“I often send my characters abroad, where they can be seen more clearly,” says Enright. “The Irish went to unexpected places. There was an engineer who shored up the hills of Hong Kong as they fell into the sea – they called him Slopes Malone. I would love to write about Slopes Malone. I would love to write about the Maharaja’s nanny, they liked to call ‘Icky’. I would love to write about Mike Meegan, a ‘charity worker’ who went to Kenya and pretended to be a priest. The Boston Irish are too much of a community for me (heck, I can get that at home). I like my characters out there, on their own, because the world is wider than you think, and more various.”

For David Park, the Dutch setting of The Light of Amsterdam represented an artistic challenge. “After completing The Truth Commissioner I knew I wanted to write outside expectations of geographical setting and subject matter. I wanted also to look outward as a way of escaping a sense of artistic claustrophobia.”

For Colm Tóibín, there is a direct connection between inhabiting a place and setting work there. He lived in Barcelona and spent time in the Catalan Pyrenees between 1975 and 1978 and set his first novel The South (1990) there. He spent 1985 in Buenos Aires covering the trials of the generals, then set his novel Story of the Night (1996) in the city.

“Having grown up in England with parents from different communities in Northern Ireland, I’ve always had a confused relationship with Irishness,” says Wild Quiet author Roisin O’Donnell. “Perhaps my background is the reason I often set my stories abroad, writing about people in the margins of society, and those who are struggling to reconcile dual identities. I’ve lived abroad in several countries, and much of my inspiration has come from these experiences.”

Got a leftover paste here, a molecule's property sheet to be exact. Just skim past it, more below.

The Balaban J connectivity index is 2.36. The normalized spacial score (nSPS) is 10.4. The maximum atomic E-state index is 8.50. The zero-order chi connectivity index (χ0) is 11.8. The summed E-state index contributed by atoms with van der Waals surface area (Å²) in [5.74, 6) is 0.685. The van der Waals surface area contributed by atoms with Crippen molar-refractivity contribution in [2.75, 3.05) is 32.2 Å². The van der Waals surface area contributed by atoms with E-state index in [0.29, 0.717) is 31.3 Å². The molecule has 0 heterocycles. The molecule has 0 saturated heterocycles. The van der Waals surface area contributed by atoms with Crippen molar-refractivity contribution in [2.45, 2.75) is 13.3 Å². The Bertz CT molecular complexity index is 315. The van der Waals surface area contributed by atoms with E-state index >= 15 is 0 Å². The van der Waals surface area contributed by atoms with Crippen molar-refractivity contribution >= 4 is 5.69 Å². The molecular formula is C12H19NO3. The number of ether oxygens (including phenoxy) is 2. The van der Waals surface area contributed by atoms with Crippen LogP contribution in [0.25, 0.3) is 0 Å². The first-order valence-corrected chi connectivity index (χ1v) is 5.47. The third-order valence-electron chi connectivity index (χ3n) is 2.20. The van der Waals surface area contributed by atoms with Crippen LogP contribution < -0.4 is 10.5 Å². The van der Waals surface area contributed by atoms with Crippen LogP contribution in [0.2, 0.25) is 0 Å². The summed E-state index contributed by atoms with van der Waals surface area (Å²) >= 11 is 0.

One very Irish reason for migration, the abortion trail to England, is the subject of Martina Evans’ s The Glass Mountain, Paula McGrath’s A Difficult History and Ni Dhuibhne’s Aisling.

“Traditionally, the Irish writer went abroad but did not set books abroad, probably at least in part because of cultural inferiority,” argues writer Michael Foley. “It took brash Americans to write The Sun Also Rises and Tropic of Cancer. However, the growth of national self-confidence has encouraged Irish writers to look further afield. John Banville has probably been a key influence by inverting the usual process and living in Ireland but setting novels abroad, and even having the nerve to create an English upper-class main character in The Untouchable.”

Fintan O’Toole sums up: “It is James Joyce’s Leopold Bloom who defines a nation as the same people living in the same place or in different places. Irish writers have always agreed. There is, in Irish literature, an intense sense of place and an equally intense sense of displacement. Thus Joyce mapped Dublin with a minute and unmatched intensity but his alter ego Stephen Dedalus chose exile as one of his three weapons. In the literary imagination, Ireland is a place with 33 counties the 32 on the island plus the most resonant of them all, Elsewhere. Getting out, yearning for home after one has escaped from it, inventing oneself anew in other cities, making other Irelands of foreign places and a foreign place of Ireland these are, for writers in a culture that was globalised before the word itself existed, the tools of the trade.”